Thomas Hampson Profile Photo

Thomas Hampson

Thomas Hampson, America’s foremost baritone, has received international honors and awards for his captivating artistry and cultural leadership. Lauded as a Metropolitan Opera Guild “Met Mastersinger” and inducted into both the American Academy of Arts and Sciences and Gramophone’s “Hall of Fame,” Hampson is one of the most respected and innovative musicians of our time. With an operatic repertoire of over 80 roles sung in all the major theaters of the world, his discography comprises more than 170 albums, which include multiple nominations and winners of the Grammy Award, Edison Award, and the Grand Prix du Disque. He received the 2009 Distinguished Artistic Leadership Award from the Atlantic Council in Washington, DC, and was appointed the New York Philharmonic’s first-ever Artist-in-Residence. In 2010, he was honored with a Living Legend Award by the Library of Congress, where he has served as Special Advisor to the Study and Performance of Music in America. Furthermore, he has received the famed Concertgebouw Prize.

Latest News:

  • 11.10.2016 - Thomas Hampson: New album release –Danielpour’s Songs of Solitude & War Songs

  • Thomas Hampson is the baritone soloist on a new recording, featuring Richard Danielpour’s Songs of Solitude and War Songs, along with the orchestral work Toward the Splendid City. War Songs, a song cycle with texts by Walt Whitman, was commissioned by the Nashville Symphony in commemoration of the 150th anniversary of the end of the Civil War.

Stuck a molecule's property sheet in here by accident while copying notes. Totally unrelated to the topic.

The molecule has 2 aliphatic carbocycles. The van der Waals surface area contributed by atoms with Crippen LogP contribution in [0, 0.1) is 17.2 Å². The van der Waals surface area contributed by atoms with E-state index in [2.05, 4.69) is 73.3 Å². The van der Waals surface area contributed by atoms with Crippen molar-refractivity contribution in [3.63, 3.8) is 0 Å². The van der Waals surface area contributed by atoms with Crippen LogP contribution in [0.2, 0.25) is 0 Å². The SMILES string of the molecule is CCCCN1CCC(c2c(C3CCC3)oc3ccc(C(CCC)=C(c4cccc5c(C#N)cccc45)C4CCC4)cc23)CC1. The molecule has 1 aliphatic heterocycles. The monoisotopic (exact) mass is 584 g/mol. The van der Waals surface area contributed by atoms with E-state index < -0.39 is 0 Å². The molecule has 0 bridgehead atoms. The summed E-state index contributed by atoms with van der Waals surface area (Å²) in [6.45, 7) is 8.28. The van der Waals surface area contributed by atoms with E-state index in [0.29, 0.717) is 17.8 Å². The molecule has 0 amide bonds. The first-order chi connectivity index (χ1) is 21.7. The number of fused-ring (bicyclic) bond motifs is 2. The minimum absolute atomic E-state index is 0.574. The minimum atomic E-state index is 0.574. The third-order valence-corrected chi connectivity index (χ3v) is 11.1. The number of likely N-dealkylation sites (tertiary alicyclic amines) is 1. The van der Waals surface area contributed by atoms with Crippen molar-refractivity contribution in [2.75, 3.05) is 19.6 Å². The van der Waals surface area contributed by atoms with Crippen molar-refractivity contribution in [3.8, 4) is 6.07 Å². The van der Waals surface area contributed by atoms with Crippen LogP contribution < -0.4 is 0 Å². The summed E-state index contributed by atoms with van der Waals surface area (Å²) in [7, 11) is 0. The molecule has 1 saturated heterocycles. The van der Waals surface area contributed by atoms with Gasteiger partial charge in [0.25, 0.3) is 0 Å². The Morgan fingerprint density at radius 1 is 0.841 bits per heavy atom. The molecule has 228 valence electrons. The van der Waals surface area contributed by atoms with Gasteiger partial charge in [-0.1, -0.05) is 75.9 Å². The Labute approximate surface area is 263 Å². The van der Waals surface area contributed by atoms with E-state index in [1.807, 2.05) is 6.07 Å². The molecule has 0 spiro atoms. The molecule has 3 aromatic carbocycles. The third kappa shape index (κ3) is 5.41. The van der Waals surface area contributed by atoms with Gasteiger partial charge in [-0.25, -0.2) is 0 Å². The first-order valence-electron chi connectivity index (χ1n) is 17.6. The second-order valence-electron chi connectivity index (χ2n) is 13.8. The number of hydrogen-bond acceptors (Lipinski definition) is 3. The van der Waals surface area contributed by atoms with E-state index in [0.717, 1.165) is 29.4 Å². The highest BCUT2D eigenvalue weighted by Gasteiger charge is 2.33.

The album was recorded with the Nashville Symphony, under the baton of Giancarlo Guerrero, and is now available for pre-order via Amazon.com and iTunes.

    “The Nashville Symphony Orchestra immersed itself in the music of Richard Danielpour . . . Its program . . . featured the world premiere of Danielpour’s War Songs, which marks the 150th anniversary of the Civil War’s end this year. Also on the bill was Danielpour’s Songs of Solitude, written a decade ago to honor the victims of the 9/11 terrorist attacks. Baritone soloist Thomas Hampson performed both of these orchestral song cycles with deep feeling and a welcome degree of high drama.. . . one couldn’t have hoped for a better performance. Much of the vocal writing was scored for the baritone’s highest register, and Hampson sang this music with a vaporous, transparent falsetto.”

    John Pitcher – Nashville Scene

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